What are the Project’s economic impacts?

Although CNU has made statements about the potential favorable economic impact of the Project, the City has not yet validated or confirmed this economic analysis. City staff estimates that the hospital could employ approximately 2,000 people at full buildout based on the current proposed facility size and number of beds (about 700,000 square feet and 400 beds), but this estimate may change.

Is the City providing CNU any economic development incentives or subsidies?

The City is not currently considering an incentive request. However, the Project’s potential favorable economic impacts in terms of new jobs, capital investment, and tax revenue generation, may qualify the Project for financial incentives under the City’s Economic Development Incentive Program. If an incentive were to be considered, City staff would conduct its own economic impact analysis as part of that process, would formulate a recommendation, and would make a recommendation to City Council. Consideration of a financial incentive for this Project would require a public hearing under State law. Opportunities for the public to provide comment on any potential financial incentives considered for this Project would be part of the public hearing process.

Is the City financing the hospital or any other portions of the Project?

No, the City is not financing any portion of the Project. The City was approached by CNU as it planned the Project in 2017 and 2018 to ascertain the City’s willingness to participate in hospital financing. Ultimately, CNU requested the City to provide financing assistance in the form of a credit enhancement by the City of privately issued bonds. The City carefully evaluated this request and determined it was not in the best of interests of the City or its residents and taxpayers to do so.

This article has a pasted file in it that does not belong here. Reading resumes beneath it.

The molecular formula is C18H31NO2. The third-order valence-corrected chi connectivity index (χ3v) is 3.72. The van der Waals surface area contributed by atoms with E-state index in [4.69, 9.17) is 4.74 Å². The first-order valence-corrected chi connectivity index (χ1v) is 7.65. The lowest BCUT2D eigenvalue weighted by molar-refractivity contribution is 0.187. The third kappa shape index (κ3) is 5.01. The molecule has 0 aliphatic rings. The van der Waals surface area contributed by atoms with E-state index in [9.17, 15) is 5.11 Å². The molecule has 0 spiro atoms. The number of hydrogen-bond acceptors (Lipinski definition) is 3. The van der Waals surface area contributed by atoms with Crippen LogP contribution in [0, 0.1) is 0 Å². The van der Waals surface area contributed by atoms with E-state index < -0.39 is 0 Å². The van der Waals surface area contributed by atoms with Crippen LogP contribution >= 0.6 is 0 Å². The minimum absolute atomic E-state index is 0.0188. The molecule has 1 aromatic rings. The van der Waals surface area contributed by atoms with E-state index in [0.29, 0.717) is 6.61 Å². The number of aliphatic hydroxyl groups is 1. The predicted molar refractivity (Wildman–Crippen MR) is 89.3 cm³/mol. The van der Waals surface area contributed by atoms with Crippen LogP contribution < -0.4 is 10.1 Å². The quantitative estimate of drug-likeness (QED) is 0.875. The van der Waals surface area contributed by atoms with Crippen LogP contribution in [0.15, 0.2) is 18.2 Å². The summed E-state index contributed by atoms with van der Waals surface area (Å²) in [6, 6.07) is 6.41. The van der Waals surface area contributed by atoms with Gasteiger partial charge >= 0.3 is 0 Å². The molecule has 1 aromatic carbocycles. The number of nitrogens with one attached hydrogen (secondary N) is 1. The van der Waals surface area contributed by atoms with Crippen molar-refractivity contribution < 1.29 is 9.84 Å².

How long has the City known about the Project, and why wasn’t the public notified about it before CNU’s announcement in December of 2018?

The City’s Economic Development Department is frequently the first point of contact with developers, and the City’s Economic Development Department first learned about the Project in concept in mid-2017. Staff regularly meets with CNU (as it does with other businesses), and in the course of these regular meetings, CNU advised staff in 2017 that it was planning to acquire the Stonelake Landing Shopping Center and pursue a major medical/educational campus project.

The Economic Development Department’s chief function is to facilitate economic development projects, and the City Council has adopted the medical industry as a target industry. Thus, the Economic Development Department has provided guidance and assistance to CNU as they developed their Project plans; this included guidance on city entitlement requirements and review processes. These services are provided to any business seeking to locate or expand in Elk Grove, and the City Manager, Finance Director, Development Services staff, and the City Attorney’s Office are also often involved in these conversations as appropriate.